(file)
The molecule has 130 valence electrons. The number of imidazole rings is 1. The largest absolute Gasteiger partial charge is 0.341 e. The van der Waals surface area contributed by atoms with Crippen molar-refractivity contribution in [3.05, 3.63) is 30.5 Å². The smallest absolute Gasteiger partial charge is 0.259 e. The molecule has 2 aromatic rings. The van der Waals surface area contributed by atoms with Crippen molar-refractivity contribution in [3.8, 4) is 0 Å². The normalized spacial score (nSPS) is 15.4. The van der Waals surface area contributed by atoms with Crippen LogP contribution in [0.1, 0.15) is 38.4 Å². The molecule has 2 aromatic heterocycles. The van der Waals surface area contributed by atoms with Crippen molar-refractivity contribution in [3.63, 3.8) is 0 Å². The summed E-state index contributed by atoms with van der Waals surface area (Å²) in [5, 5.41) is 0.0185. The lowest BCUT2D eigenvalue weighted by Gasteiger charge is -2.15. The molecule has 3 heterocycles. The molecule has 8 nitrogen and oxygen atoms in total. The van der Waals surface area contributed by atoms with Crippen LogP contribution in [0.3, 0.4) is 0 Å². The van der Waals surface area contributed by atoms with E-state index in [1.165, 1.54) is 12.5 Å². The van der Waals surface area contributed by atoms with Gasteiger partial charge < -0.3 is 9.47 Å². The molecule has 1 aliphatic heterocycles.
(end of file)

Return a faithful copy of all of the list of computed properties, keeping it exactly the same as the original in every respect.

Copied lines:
The molecule has 130 valence electrons. The number of imidazole rings is 1. The largest absolute Gasteiger partial charge is 0.341 e. The van der Waals surface area contributed by atoms with Crippen molar-refractivity contribution in [3.05, 3.63) is 30.5 Å². The smallest absolute Gasteiger partial charge is 0.259 e. The molecule has 2 aromatic rings. The van der Waals surface area contributed by atoms with Crippen molar-refractivity contribution in [3.8, 4) is 0 Å². The normalized spacial score (nSPS) is 15.4. The van der Waals surface area contributed by atoms with Crippen LogP contribution in [0.1, 0.15) is 38.4 Å². The molecule has 2 aromatic heterocycles. The van der Waals surface area contributed by atoms with Crippen molar-refractivity contribution in [3.63, 3.8) is 0 Å². The summed E-state index contributed by atoms with van der Waals surface area (Å²) in [5, 5.41) is 0.0185. The lowest BCUT2D eigenvalue weighted by Gasteiger charge is -2.15. The molecule has 3 heterocycles. The molecule has 8 nitrogen and oxygen atoms in total. The van der Waals surface area contributed by atoms with Crippen LogP contribution in [0.3, 0.4) is 0 Å². The van der Waals surface area contributed by atoms with E-state index in [1.165, 1.54) is 12.5 Å². The van der Waals surface area contributed by atoms with Gasteiger partial charge < -0.3 is 9.47 Å². The molecule has 1 aliphatic heterocycles.